On the occasion of the International Day for the Elimination of Violence against Women – 25 November, the Protector of Citizens, Zoran Pašalić, shed light on the fact that the living conditions imposed by the pandemic increase the risk of violence against women and stressed that rural women, women with disabilities and Roma women, who had been in a vulnerable position before the pandemic, faced the most challenges.
“Fears, uncertainty, poverty and economic insecurity increase the risk domestic violence and violence against women surge, which may result in tragic consequences. I therefore reiterate my call to local governments to allocate funds to allow victims of violence to be examined immediately by a forensic doctor in order to establish the link between the violence and the consequences”, Mr. Pašalić stated.
The Protector of Citizens highlighted that special attention should be devoted to the protection of vulnerable groups of women, as well as to improving and developing community services through which women in a situation of violence will be provided all kinds of support and assistance.
Mr. Pašalić stated that the competent authorities should fully implement the Law on Prevention of Domestic Violence and work on raising public awareness of the absolute inadmissibility and punishability of gender-based violence, as well as that Safe Houses and other forms of alternative accommodation should be available to victims of violence, as well as other measures of assistance and support.
The Protector of Citizens also highlighted the need to adopt the National Strategy for Prevention and Elimination of Violence against Women in the Family and in Intimate Partner Relationship and the accompanying Action Plan and to the need to harmonize the Criminal Code with the Council of Europe’s Convention on Preventing and Combatting violence against women and domestic violence.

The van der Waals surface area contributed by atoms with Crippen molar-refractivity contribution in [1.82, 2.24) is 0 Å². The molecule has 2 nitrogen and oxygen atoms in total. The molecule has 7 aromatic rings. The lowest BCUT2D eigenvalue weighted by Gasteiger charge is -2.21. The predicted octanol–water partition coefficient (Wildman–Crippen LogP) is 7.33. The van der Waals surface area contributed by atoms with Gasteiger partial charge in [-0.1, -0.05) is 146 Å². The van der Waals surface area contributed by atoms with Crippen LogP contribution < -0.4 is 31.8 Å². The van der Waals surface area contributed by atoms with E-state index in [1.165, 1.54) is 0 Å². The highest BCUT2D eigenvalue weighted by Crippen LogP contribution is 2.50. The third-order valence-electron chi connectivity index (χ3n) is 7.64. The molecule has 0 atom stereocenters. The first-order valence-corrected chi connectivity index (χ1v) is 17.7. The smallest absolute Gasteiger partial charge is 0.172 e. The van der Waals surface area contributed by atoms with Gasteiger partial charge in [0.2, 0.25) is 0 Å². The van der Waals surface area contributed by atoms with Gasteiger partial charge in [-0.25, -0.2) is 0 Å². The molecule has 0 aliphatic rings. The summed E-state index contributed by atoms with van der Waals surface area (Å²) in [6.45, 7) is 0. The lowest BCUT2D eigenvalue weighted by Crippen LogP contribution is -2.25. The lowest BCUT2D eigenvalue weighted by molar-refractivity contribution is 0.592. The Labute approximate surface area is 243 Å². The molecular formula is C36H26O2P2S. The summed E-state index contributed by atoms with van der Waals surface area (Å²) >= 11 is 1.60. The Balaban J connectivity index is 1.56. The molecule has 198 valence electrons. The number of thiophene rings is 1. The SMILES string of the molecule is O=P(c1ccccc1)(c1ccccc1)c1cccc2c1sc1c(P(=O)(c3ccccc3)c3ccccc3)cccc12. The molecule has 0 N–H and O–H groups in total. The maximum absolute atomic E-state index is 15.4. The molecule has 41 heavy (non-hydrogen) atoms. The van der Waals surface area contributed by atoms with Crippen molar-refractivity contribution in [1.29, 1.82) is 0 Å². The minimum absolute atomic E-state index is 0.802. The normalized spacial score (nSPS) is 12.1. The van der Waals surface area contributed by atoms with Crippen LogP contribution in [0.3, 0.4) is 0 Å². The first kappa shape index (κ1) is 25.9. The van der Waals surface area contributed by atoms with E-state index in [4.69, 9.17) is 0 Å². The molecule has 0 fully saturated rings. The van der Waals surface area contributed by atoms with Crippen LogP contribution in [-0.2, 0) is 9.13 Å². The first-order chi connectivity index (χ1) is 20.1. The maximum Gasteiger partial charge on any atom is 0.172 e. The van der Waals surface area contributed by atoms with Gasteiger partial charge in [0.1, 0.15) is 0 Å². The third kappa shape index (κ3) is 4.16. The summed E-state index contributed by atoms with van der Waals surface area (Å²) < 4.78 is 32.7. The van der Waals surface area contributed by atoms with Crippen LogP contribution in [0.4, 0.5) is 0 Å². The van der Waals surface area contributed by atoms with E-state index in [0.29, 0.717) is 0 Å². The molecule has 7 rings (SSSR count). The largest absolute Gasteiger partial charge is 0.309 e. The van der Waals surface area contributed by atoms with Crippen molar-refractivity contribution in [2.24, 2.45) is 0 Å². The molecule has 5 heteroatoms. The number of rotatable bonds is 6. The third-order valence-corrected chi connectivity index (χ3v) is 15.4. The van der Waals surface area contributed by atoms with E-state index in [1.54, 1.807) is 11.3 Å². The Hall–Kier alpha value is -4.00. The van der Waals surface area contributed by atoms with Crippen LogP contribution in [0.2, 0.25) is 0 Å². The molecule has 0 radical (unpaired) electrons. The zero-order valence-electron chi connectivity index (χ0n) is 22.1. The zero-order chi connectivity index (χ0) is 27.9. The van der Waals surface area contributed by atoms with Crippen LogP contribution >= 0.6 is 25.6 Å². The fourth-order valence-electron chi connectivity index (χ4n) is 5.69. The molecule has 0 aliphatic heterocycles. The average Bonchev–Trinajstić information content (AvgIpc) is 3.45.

For more than 20 years, the campaign has been conducted every year in about 100 countries around the world “16 Days of Activism Against Gender-Based Violence” where 1,700 organizations are taking part. The campaign starts on November 25 - International Day for the Elimination of Violence against Women and ends on December 10 - International Human Rights Day.
November 25 has been designated for the date of the International Day for the Elimination of Violence against Women, as the day of remembrance for the Mirabel sisters (Patria, Minerva, and Maria Teresa) who were brutally assassinated by the dictator Rafael Trujillo in the Dominican Republic. Two decades later, in 1981, this date was designated as the International Day for the Elimination of Violence against Women at the first meeting of Latin American and Caribbean feminists (Feminist Encuentro) in Bogotá. The United Nations put it on the official agenda in 1999.